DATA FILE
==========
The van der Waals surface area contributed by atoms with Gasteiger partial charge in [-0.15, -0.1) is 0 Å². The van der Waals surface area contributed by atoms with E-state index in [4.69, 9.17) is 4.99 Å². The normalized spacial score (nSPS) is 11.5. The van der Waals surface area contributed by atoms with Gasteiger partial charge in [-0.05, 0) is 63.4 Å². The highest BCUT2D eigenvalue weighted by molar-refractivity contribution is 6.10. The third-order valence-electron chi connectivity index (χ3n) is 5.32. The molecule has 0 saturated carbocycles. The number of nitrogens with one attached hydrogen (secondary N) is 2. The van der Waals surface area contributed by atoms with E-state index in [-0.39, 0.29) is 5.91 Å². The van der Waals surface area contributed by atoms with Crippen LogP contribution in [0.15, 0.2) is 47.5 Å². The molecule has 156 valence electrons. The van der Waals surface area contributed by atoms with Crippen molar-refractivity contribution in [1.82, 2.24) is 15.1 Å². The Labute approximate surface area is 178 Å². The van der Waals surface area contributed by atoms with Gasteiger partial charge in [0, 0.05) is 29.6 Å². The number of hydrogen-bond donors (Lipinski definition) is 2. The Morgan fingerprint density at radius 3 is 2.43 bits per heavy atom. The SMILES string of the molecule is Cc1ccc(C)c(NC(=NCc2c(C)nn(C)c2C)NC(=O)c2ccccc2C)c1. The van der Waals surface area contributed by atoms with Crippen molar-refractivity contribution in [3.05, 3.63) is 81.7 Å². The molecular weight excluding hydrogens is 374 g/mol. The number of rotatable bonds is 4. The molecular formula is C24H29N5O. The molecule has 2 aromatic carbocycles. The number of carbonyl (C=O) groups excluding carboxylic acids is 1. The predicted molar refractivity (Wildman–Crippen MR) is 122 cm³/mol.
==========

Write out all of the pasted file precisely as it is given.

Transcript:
The van der Waals surface area contributed by atoms with Gasteiger partial charge in [-0.15, -0.1) is 0 Å². The van der Waals surface area contributed by atoms with E-state index in [4.69, 9.17) is 4.99 Å². The normalized spacial score (nSPS) is 11.5. The van der Waals surface area contributed by atoms with Gasteiger partial charge in [-0.05, 0) is 63.4 Å². The highest BCUT2D eigenvalue weighted by molar-refractivity contribution is 6.10. The third-order valence-electron chi connectivity index (χ3n) is 5.32. The molecule has 0 saturated carbocycles. The number of nitrogens with one attached hydrogen (secondary N) is 2. The van der Waals surface area contributed by atoms with E-state index in [-0.39, 0.29) is 5.91 Å². The van der Waals surface area contributed by atoms with Crippen LogP contribution in [0.15, 0.2) is 47.5 Å². The molecule has 156 valence electrons. The van der Waals surface area contributed by atoms with Crippen molar-refractivity contribution in [1.82, 2.24) is 15.1 Å². The Labute approximate surface area is 178 Å². The van der Waals surface area contributed by atoms with Gasteiger partial charge in [0, 0.05) is 29.6 Å². The number of hydrogen-bond donors (Lipinski definition) is 2. The Morgan fingerprint density at radius 3 is 2.43 bits per heavy atom. The SMILES string of the molecule is Cc1ccc(C)c(NC(=NCc2c(C)nn(C)c2C)NC(=O)c2ccccc2C)c1. The van der Waals surface area contributed by atoms with Crippen molar-refractivity contribution in [3.05, 3.63) is 81.7 Å². The molecular weight excluding hydrogens is 374 g/mol. The number of rotatable bonds is 4. The molecular formula is C24H29N5O. The molecule has 2 aromatic carbocycles. The number of carbonyl (C=O) groups excluding carboxylic acids is 1. The predicted molar refractivity (Wildman–Crippen MR) is 122 cm³/mol.